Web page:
The real aim in life

Have you ever asked your­self the ques­tion, “Where am I going?” What is your aim in life? Have you thought about whether that’s every­thing life is about?

We are sur­round­ed by many offers which claim to give ful­fill­ment to our lives. But what they can give us is only a tem­po­rary and nev­er a real, per­ma­nent aim in life. Only a per­ma­nent aim can ful­fill our deep long­ing for ever­last­ing joy and peace. The offers of this world are short-lived and they will pass away. There­fore we should look for the answer beyond this world, which means to look for God. God cre­at­ed us and knows what is best for us. Because He is eter­nal He can grant us per­ma­nent ful­fill­ment.

Let’s see how Jesus puts it:

Do not store up for your­selves trea­sures on earth, where moth and rust destroy, and where thieves break in and steal. But store up for your­selves trea­sures in heav­en, where moth and rust do not destroy, and where thieves do not break in and steal. For where your trea­sure is, there your heart will be also. (Gospel of Matthew 6:19–21)

Be aware that gath­er­ing tem­po­rary trea­sures binds your heart to them and very soon you will become a slave of your stud­ies, job, movies or the like. You spend your time and ener­gy on them and can’t think about any­thing else any­more. You have lost your free­dom. But if you strive for spir­i­tu­al trea­sures you will expe­ri­ence what real joy is. God will help you to under­stand the pur­pose of your life and what you should do.

Jesus shows us the way

God showed his love towards us by send­ing his son Jesus Christ to help us to real­ize the truth. The truth isn’t any­thing the­o­ret­i­cal. Jesus speaks about the rea­sons of every evil and sin and shows us the way out of our self-cen­tered life. His spir­i­tu­al insight is amaz­ing. Jesus did not only speak, but also lived a right­eous, holy, and pure life as no one ever did. He invites us to fol­low his exam­ple which means also to be ready to give up our own wish­es and plans.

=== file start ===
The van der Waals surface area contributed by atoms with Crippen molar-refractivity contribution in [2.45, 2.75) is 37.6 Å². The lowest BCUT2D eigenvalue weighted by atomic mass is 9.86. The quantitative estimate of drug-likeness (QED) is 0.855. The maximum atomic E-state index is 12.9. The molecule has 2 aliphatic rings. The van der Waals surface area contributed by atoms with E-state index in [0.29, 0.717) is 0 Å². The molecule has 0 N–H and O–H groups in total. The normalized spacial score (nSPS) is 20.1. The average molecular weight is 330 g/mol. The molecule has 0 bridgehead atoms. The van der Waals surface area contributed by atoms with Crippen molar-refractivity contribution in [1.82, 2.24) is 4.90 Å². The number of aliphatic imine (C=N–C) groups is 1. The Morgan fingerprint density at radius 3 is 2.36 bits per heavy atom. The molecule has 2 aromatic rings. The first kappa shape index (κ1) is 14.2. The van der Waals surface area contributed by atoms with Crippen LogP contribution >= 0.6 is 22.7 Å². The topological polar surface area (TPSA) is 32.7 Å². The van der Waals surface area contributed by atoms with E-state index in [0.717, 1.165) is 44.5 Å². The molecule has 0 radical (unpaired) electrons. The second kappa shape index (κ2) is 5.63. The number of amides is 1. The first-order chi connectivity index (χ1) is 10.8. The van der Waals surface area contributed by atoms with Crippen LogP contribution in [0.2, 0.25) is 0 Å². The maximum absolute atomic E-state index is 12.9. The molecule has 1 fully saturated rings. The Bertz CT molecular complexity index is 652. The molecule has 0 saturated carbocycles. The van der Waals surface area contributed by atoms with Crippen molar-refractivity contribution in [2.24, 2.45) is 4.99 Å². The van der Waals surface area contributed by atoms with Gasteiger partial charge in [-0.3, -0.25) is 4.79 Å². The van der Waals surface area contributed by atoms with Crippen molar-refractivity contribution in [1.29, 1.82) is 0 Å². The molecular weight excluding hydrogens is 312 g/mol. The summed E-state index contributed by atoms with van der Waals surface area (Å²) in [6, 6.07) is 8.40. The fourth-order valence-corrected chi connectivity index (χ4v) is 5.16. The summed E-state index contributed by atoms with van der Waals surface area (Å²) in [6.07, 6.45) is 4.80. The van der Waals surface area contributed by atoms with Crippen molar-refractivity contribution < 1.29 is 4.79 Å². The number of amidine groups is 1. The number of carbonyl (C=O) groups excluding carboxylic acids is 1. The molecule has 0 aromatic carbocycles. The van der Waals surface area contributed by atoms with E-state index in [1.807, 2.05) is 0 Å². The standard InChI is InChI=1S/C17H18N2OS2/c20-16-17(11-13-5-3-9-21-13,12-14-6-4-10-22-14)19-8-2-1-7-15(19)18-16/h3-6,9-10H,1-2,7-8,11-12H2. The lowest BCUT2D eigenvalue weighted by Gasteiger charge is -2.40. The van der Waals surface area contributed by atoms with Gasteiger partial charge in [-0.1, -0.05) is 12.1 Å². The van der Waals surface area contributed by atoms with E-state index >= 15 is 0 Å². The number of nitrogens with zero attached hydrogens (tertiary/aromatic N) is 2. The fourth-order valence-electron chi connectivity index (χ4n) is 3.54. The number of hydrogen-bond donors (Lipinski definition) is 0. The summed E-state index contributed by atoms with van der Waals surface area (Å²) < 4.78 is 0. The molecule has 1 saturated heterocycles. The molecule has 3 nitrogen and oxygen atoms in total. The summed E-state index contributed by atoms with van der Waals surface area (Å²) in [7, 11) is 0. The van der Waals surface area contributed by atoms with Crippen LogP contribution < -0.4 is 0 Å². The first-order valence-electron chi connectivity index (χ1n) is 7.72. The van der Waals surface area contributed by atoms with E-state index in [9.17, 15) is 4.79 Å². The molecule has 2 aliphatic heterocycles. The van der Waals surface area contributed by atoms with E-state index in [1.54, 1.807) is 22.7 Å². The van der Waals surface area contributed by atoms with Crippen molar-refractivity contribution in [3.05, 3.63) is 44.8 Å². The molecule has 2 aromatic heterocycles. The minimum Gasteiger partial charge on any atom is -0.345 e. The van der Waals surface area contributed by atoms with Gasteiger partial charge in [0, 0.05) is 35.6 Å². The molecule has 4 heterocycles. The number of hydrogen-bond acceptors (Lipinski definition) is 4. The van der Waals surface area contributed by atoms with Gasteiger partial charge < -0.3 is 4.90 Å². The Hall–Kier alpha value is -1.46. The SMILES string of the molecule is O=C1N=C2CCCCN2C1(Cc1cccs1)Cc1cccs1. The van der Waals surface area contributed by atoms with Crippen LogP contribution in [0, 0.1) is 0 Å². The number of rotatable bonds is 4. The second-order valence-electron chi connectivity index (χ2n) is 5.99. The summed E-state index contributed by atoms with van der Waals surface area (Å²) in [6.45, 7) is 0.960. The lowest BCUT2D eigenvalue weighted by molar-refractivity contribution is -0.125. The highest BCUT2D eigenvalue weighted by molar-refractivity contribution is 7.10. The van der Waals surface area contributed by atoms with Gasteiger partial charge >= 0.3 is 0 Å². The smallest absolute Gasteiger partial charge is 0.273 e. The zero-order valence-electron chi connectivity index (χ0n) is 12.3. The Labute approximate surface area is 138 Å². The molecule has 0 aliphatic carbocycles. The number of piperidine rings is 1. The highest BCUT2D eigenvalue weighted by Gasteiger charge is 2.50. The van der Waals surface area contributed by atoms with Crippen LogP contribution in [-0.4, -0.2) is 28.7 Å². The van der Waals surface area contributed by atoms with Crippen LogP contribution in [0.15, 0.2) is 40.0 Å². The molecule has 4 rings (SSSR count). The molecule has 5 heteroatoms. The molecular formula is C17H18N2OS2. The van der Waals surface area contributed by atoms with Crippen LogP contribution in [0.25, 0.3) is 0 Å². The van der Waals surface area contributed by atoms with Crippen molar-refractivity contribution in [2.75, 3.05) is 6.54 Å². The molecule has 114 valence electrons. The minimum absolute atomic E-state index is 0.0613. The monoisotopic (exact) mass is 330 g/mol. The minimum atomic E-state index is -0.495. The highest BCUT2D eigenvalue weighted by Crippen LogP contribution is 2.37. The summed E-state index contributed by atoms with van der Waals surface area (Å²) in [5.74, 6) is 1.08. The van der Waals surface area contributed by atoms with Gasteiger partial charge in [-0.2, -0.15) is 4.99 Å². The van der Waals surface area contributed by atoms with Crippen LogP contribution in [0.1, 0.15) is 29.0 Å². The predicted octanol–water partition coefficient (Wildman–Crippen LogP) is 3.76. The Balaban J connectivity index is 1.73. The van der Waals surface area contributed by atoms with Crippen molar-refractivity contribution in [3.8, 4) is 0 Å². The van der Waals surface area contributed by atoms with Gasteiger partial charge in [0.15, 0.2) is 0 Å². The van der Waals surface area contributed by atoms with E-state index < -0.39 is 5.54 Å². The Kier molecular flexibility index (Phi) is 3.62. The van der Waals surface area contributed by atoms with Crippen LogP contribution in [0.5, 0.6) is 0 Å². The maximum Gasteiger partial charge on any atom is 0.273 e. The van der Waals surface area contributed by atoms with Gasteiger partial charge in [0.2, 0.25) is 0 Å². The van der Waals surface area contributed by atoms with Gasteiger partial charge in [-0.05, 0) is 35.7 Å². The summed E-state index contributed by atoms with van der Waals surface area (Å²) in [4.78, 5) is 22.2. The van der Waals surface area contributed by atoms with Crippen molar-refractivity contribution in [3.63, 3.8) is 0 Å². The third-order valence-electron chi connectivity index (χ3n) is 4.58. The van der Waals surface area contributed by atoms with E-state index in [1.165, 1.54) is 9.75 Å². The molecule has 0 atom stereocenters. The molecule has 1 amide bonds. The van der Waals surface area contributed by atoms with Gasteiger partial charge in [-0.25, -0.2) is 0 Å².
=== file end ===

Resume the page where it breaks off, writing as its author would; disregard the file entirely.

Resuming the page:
If any­one would come after me, he must deny him­self and take up his cross and fol­low me. For who­ev­er wants to save his life will lose it, but who­ev­er los­es his life for me and for the gospel will save it. What good is it for a man to gain the whole world, yet for­feit his soul? Or what can a man give in exchange for his soul? (Gospel of Mark 8:34–37)

There is noth­ing more pre­cious we have than our soul, our life. So shouldn’t we make every effort to put away any obsta­cle that hin­ders our sal­va­tion? Our own, most­ly self­ish plans and wish­es have to be replaced by the desire to live for God. In this way we can respond to His love towards us. He loved us first and is always will­ing to for­give our sins. Even if it seems to be dif­fi­cult to change our lives, we have no rea­son to be hope­less because God wants to give us his pow­er to over­come every dif­fi­cul­ty. Jesus came to teach us and to accom­pa­ny us as a mas­ter and broth­er in our efforts for a holy life.

Christians follow Jesus wholeheartedly

Chris­t­ian life does mean to fol­low Jesus whole­heart­ed­ly. Only if we put God in the first place of our lives, we are wor­thy to be called Chris­tians. It’s not enough—and even wrong—to lead a some­how pious life by keep­ing some reli­gious tra­di­tions and rules just because we have been brought up in that way. Nei­ther is it suf­fi­cient to accept Jesus as per­son­al sav­ior if it is not con­nect­ed with the firm deci­sion to live accord­ing to God’s will—not in the­o­ry but in dai­ly prac­tice. Oth­er­wise all spir­i­tu­al activ­i­ties become a for­mal­i­ty which makes us indif­fer­ent and emp­ty. We then miss the expe­ri­ence of what Jesus promised:

I am the bread of life. He who comes to me will nev­er go hun­gry, and he who believes in me will nev­er be thirsty. (Gospel of John 6:35)

We should devote ourselves to God instead of only expecting blessings!

Isn’t it the real­i­ty that many peo­ple only expect much from God but aren’t ready to give every­thing? Can we have a rela­tion­ship with God if we want to get all kinds of bless­ing but aren’t will­ing to devote our­selves? A rela­tion­ship is nev­er one-sided but mutu­al. Apos­tle Paul writes to the Chris­tians in Rome:

There­fore, I urge you, broth­ers, in view of God’s mer­cy, to offer your bod­ies as liv­ing sac­ri­fices, holy and pleas­ing to God—this is your spir­i­tu­al act of wor­ship. (Let­ter to the Romans 12:1)

The dis­ci­ples of Jesus serve God with their whole lives, not only on spe­cif­ic days or in spe­cial places. The Chris­tians in the Bible did it togeth­er rather than as indi­vid­u­als and this fel­low­ship of the first Chris­tians is an exam­ple we can fol­low nowa­days as well.

The ques­tion “Where am I going?” should lead to the ques­tion “Where should I go?” Apos­tle Simon Peter said to Jesus,

Lord, to whom shall we go? You have the words of eter­nal life.
(Gospel of John 6:68)

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